When You Know Who You Are, You Know What to Write

public domain; pixabay.com

public domain; pixabay.com

As writers and communicators, we’ve probably all heard the saying, “Communicate with the listener in mind.” I keep this statement on my desk to be reminded often that I need to be intentional in my writing – intentional to focus on clearly articulating the topic at hand with you – the reader – in mind. When I prepare a live presentation, the same practice applies. Like John Maxwell said in his book by the same title, “Everyone communicates, but few connect.”

If we only write or talk to have something to say, it does little good to anyone. And in a day when seemingly everyone has a platform of some kind, it matters even more that our words count.

Beware getting lost in the practice of communicating with your listeners/readers in mind, though.

In the private practice (counseling, coaching and consulting) my husband and I have, and in my teaching and writing, one of the main focuses of all I do is to affirm and re-affirm to clients, audience members, and readers that everything we do reflects what we believe about our identity. Like Joyce Meyer has often said, “Your DO is not Your WHO.” In other words, you aren’t what you do – either in daily behavior nor in vocation – for better or worse. That reality is hard to remember sometimes, isn’t it?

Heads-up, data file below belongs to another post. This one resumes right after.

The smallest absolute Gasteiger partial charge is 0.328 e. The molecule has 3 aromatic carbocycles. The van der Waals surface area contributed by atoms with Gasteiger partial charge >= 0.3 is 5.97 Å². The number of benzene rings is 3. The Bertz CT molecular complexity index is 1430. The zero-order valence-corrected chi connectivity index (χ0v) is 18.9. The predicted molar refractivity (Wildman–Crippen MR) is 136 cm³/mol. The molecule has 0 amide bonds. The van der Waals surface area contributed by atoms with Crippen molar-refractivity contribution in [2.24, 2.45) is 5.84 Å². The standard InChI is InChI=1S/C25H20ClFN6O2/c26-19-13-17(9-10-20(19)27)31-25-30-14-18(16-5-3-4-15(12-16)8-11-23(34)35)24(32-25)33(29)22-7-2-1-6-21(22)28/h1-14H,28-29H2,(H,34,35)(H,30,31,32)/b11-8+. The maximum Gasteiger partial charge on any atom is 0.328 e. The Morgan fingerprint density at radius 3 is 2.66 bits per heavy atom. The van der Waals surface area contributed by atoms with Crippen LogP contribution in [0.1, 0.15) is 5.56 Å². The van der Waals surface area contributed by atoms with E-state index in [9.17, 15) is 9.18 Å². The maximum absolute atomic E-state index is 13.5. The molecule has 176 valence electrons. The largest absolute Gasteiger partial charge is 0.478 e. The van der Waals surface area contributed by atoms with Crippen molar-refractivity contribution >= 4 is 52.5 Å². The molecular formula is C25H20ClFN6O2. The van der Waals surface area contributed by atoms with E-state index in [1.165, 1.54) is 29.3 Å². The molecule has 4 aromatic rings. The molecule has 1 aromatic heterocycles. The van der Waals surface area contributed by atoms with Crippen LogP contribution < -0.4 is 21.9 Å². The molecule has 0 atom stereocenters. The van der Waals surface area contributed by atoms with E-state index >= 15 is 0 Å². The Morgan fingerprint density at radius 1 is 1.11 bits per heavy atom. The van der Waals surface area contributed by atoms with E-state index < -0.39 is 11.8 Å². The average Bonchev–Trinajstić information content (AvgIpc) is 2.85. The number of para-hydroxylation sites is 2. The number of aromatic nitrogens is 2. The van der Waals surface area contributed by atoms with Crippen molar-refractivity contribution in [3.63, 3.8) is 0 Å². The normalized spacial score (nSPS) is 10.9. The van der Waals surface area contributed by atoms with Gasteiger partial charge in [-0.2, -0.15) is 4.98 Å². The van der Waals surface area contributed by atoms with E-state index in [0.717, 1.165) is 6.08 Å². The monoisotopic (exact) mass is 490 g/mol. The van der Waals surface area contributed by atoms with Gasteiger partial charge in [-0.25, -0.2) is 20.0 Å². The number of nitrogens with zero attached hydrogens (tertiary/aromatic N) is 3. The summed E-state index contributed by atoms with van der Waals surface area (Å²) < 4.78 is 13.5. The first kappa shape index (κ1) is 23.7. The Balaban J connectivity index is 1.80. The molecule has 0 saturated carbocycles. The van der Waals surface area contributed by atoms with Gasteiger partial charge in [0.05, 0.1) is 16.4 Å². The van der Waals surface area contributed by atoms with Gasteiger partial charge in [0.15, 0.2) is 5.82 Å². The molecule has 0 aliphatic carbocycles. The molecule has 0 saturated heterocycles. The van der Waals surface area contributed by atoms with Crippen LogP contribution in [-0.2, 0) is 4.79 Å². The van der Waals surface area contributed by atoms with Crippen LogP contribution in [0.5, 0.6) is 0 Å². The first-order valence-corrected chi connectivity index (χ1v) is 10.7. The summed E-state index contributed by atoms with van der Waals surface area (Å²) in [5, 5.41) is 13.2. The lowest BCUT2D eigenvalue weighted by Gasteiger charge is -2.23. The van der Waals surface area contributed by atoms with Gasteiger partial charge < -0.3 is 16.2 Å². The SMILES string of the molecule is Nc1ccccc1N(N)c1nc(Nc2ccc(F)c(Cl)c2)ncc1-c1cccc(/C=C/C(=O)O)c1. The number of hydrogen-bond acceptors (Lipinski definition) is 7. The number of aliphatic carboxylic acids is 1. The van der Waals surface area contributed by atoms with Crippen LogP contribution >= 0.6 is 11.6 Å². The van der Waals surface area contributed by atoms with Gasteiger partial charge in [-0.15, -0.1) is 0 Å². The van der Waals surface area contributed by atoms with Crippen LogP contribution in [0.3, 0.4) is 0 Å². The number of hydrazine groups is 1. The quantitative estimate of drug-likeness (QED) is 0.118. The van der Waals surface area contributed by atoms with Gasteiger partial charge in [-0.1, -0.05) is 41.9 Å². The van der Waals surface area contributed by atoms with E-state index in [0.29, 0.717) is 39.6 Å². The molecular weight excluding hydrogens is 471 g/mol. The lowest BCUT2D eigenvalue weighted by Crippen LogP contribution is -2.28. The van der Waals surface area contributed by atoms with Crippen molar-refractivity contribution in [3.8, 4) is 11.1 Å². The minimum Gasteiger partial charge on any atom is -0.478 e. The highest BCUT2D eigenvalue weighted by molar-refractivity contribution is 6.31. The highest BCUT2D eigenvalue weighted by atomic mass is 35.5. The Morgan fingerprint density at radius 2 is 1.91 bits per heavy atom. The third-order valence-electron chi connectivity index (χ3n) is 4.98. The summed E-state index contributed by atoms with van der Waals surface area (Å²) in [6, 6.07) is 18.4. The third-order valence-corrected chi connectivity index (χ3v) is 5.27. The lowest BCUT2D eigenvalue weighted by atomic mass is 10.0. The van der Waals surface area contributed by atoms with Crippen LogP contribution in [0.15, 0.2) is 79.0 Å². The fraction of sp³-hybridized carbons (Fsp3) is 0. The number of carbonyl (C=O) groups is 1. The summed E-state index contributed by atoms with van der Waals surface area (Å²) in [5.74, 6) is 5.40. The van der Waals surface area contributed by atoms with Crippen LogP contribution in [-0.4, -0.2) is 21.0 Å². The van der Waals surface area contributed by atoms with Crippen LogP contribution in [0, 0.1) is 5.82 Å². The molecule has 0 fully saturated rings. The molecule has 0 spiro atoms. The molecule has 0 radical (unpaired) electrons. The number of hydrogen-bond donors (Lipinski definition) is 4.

I have a couple of heroes in my life about whom, over the years, I’ve thought or even said aloud, “I wish I could write like him/her,” or “I wish I could be as funny/articulate/bold/etc as ________________ is.” While learning from others and even emulating others we admire can be a really positive experience in personal growth, we need to be careful that we avoid trying to become another person in our attempts to find success.

No one will bring to the world what you’ve been placed here to offer.

Discovering my identity and then practicing the position of my identity is key to experiencing success (i.e. “the abundant life” Jesus spoke of in John 10:10).

“Your DO is not Your WHO.” – Joyce Meyer

In my book, Why Can’t We Just Get Along?, the main point throughout is that “When you know who you are, you know what to do.” Since this is true in everyday life and relationships, we can trust that it is also true in our vocation. For the purpose of this blog, I’m speaking specifically to writers. If we never discover,  or if we fail to remember who we are, we will lose our unique voices in our writing as we attempt to ‘communicate with the listener(s) in mind’. The pull to be who others want us to be, even well-meaning friends and colleagues, will be too strong to avoid. We may (no guarantees here!) become extremely popular or even write a bestseller, but if it isn’t our voice the readers hear, is it really worth it?

This is a question only you can answer for yourself. For me, it just isn’t worth it.

Readers connect with different writers for as many reasons as there are writers and readers! I love it when I can “hear” the sound of different writers’ voices. Your readers love it when they can hear you distinct voice as well. So, as you’re working diligently on having solid content to share, avoid the pull to share it in someone else’s voice.

“My voice is never much louder than a ripple, but even small voices sound loud when you talk about things that matter.”
Natalie Lloyd, The Key to Extraordinary

 

 

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